Neil Henderson:

I was actually gonna ask you to expand a little bit on that, about what you mean, sort of, and it gets down to sort of what, what's the big why? The whole idea of, of that freedom of time, place and purpose.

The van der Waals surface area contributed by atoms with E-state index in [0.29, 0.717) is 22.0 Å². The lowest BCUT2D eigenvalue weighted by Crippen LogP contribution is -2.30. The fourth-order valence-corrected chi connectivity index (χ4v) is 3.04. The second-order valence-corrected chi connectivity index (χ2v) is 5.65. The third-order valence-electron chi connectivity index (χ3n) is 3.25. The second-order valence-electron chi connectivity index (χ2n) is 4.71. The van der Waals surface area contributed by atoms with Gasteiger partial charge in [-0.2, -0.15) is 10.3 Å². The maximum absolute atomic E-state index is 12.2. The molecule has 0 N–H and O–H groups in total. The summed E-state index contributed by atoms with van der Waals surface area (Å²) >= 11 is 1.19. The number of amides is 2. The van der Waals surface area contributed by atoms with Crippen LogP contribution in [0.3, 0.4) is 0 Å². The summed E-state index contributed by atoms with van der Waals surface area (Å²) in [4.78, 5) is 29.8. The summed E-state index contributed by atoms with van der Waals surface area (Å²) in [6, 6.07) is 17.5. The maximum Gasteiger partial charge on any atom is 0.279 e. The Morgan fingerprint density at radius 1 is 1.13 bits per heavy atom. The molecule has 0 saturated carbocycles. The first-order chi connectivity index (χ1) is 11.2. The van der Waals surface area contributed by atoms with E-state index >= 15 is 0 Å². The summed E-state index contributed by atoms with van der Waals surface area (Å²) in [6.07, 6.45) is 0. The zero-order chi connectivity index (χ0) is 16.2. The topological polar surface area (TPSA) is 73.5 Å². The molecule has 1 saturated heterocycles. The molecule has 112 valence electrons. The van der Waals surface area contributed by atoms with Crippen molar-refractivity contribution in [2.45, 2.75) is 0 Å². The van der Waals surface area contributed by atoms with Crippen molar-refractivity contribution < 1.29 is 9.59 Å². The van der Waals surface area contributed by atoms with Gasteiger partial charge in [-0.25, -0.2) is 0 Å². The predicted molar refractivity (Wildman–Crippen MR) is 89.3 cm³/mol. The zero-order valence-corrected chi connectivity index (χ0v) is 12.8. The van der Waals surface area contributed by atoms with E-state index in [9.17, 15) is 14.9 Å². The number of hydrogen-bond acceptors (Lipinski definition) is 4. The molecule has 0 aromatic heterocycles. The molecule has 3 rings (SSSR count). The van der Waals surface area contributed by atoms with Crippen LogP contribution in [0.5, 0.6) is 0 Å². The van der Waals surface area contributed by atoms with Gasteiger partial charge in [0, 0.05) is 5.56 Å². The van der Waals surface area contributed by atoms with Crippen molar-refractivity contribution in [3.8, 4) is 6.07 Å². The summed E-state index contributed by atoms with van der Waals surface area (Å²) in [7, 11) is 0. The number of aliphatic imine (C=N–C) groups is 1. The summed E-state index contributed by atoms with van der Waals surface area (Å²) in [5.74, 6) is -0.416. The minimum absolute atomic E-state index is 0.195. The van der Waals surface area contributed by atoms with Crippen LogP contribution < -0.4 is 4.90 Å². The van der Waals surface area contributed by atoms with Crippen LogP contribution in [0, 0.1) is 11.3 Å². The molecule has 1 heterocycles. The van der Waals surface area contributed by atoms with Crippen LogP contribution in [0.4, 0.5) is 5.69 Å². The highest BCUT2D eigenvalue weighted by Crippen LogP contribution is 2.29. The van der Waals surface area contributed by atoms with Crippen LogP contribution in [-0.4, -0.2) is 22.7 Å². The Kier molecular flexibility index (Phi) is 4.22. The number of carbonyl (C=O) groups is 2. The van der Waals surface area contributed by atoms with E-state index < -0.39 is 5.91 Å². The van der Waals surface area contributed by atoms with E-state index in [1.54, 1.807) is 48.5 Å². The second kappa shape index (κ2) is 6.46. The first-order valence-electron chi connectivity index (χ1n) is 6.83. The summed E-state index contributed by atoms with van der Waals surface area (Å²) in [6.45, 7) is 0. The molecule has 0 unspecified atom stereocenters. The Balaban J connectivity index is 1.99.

Clint Harris: